3.1 Notation

    Let P with |P | 2 denote the finite set of potentially available choice options,and let D(P ) denote the design, i.e., the set of (sub)sets of choice alternativesthat occur in the study. For example, participants might be asked about theirpreferences for cars by repeatedly asking them for choices amongst sets of fourdifferent options: P represents the collection of car types in the study, and eachelement of the set D(P ) represents the set of options provided on one particularchoice occasion. For any Y D(P ), with |Y | 2, BY (y) denotes the probabilitythat alternative y is chosen as best in Y , WY (y) the probability that alternativey is chosen as worst in Y , and BWY (x, y) the probability that alternative x ischosen as best in Y and the alternative y 6= x is chosen as worst in Y.

    3.2 Multinomial logit models of best and/or worst choice

    Many models of choice are based on extensions of the multinomial logit (MNL)model. The best choice MNL model assumes there is a difference scale u suchthat for all y Y D(P ),

    BY (y) =eu(y)zY e

    u(z). (1)

    The value u(y) for an option y is interpreted as the utility for that option.The parallel worst choice MNL model assumes there is a difference scale v

    such that for all y Y D(P ),

    WY (y) =ev(y)zY e



  • Marley and Louviere (2005) present a theoretical argument for the case wherev = u, i.e., we have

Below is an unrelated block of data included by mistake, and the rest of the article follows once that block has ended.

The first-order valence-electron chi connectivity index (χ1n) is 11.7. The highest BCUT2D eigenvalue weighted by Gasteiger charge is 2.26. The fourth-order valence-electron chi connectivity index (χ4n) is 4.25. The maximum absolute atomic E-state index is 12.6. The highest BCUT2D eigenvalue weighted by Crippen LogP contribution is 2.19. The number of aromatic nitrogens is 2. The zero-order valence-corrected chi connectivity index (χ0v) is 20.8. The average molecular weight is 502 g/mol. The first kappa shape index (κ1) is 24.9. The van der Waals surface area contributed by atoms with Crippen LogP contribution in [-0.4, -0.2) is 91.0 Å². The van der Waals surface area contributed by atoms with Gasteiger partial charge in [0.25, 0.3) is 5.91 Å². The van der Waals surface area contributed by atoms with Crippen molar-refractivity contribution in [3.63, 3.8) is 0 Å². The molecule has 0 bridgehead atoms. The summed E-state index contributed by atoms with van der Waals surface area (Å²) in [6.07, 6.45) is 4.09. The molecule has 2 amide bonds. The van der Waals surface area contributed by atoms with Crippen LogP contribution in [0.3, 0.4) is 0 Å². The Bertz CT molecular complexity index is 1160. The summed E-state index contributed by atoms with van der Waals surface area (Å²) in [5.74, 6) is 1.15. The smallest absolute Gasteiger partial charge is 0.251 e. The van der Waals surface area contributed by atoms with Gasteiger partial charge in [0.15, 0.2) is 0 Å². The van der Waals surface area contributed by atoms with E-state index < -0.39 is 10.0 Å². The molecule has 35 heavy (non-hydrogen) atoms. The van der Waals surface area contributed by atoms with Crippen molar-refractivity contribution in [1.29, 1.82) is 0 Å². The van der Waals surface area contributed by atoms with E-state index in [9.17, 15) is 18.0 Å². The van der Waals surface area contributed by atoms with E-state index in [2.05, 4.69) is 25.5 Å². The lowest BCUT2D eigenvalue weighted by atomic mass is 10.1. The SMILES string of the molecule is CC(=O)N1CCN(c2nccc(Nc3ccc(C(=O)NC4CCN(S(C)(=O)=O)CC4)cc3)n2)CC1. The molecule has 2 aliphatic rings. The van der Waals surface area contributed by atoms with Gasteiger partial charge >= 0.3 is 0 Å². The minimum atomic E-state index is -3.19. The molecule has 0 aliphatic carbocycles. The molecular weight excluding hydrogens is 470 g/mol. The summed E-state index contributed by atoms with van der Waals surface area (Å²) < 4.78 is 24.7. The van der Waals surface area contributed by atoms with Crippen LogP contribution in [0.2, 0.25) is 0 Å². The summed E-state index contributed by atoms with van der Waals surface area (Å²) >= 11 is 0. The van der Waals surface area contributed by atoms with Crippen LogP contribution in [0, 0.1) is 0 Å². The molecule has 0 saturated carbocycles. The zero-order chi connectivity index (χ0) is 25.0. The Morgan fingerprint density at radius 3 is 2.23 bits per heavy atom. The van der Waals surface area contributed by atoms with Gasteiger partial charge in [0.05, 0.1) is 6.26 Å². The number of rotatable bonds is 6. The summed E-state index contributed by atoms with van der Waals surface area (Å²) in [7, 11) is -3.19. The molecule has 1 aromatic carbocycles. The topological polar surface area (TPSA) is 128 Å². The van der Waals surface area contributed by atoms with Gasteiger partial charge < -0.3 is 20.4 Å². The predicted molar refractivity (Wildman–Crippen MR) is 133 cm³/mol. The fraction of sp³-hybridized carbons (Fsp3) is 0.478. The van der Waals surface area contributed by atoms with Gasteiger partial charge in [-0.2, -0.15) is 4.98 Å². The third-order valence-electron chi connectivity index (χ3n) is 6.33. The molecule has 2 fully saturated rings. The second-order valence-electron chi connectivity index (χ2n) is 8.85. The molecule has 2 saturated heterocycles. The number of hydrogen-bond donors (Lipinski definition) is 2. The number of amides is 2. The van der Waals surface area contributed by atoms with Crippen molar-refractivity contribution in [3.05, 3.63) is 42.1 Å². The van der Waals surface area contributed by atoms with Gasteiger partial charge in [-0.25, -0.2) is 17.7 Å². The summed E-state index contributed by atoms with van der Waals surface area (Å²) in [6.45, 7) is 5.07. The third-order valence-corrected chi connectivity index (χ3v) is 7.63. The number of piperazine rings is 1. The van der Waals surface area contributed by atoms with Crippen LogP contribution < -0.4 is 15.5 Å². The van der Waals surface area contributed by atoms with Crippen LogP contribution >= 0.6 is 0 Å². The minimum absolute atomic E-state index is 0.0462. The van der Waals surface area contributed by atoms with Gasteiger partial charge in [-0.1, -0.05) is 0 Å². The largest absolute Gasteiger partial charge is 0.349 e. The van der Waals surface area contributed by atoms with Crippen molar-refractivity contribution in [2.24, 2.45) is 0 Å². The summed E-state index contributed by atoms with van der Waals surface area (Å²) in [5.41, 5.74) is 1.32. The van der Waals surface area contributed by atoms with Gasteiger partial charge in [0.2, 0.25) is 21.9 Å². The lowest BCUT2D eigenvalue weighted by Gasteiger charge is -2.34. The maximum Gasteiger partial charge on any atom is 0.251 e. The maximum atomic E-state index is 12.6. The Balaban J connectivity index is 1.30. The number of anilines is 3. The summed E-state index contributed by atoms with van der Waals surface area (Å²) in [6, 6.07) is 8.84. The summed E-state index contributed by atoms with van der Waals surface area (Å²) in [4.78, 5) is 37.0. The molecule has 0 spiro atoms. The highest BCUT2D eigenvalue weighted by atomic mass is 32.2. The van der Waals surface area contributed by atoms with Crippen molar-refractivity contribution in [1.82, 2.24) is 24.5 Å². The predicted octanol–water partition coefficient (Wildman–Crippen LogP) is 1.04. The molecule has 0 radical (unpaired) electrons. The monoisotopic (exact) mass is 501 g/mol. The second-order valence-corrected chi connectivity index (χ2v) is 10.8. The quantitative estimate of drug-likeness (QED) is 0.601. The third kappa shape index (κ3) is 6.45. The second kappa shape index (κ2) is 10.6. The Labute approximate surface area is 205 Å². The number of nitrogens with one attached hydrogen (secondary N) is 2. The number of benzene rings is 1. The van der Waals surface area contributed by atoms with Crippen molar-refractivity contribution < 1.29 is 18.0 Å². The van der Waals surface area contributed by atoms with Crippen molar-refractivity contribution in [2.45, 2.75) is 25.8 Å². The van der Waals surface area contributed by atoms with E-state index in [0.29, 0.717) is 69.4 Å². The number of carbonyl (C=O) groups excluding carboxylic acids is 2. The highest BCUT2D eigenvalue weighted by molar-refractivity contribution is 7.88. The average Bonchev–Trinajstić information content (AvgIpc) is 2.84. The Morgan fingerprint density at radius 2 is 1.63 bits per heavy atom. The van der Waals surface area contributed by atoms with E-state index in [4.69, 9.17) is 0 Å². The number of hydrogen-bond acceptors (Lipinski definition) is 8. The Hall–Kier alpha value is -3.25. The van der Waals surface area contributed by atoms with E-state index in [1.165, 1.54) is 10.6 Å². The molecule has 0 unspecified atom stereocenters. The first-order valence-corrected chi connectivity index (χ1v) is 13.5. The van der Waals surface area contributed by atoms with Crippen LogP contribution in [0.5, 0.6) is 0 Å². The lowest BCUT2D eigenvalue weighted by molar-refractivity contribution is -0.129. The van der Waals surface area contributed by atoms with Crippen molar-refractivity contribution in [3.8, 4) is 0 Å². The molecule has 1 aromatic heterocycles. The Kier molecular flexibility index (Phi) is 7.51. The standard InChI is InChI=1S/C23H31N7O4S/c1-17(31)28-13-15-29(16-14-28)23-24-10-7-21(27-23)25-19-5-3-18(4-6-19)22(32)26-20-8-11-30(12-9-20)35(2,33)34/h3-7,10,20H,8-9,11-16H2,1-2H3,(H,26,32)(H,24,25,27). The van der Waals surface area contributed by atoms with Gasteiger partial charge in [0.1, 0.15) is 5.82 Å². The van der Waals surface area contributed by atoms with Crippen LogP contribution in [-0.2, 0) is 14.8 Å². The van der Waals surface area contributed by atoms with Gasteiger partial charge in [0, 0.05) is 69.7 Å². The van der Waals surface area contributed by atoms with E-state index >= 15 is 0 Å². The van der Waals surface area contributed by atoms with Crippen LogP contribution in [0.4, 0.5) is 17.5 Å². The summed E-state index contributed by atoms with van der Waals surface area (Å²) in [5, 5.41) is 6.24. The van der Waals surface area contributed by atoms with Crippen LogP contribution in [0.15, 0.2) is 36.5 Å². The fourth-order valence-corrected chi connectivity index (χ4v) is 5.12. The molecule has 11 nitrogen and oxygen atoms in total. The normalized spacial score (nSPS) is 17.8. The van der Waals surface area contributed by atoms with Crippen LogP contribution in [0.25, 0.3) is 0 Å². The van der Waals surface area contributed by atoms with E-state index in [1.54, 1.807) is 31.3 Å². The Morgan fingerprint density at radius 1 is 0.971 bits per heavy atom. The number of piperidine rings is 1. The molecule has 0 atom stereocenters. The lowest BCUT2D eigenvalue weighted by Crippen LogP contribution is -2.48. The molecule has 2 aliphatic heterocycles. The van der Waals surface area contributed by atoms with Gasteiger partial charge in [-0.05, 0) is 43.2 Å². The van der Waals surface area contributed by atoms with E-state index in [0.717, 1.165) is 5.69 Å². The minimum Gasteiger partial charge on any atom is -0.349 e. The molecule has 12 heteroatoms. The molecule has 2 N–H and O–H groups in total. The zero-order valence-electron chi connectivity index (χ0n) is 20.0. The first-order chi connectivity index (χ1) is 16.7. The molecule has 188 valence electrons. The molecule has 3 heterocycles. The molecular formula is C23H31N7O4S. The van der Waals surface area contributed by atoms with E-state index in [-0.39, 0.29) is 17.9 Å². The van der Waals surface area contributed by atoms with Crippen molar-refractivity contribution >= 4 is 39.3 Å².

WY (y) =eu(y)zY e

    u(z) . (2)

    Note that (1) with (2) implies that the probability that y Y is selected as bestin a set Y with scale values u(z), z Y is equal to the probability that y Yis selected as worst in a set Y with scale values u(z), z Y .The MNL models for best choices and for worst choices can be combined in

    three simple ways to model best-worst choice:First, assuming the best choices satisfy (1) and the worst choices satisfy (2),

    the best, then worst, MNL model assumes that for all x, y Y D(P ), x 6= y,

    BWY (x, y) = BY (x)WY{x}(y),

    Second, the worst, then best, MNL model assumes that for all x, y Y D(P ),x 6= y,

    BWY (x, y) =WY (y)BY{y}(x).

    Repeated choices satisfying a common one of the above models lead naturallyto models of rank order data - see Section 3.3.Third, the maxdiff model for best-worst choice assumes that the value of a

    choice alternative in the selection of a best option (u) is the negative of thevalence of that option in the selection of a worst option (u), and that for allx, y Y D(P ), x 6= y,

    BWY (x, y) =e[u(x)u(y)]

    {p,q}Yp 6=q

    e[u(p)u(q)]. (3)

    3.3 Models of ranking by repeated best and/or worst choice

    Thus far, we have discussed models for the choice of the best and the worstoption in a set of available options. To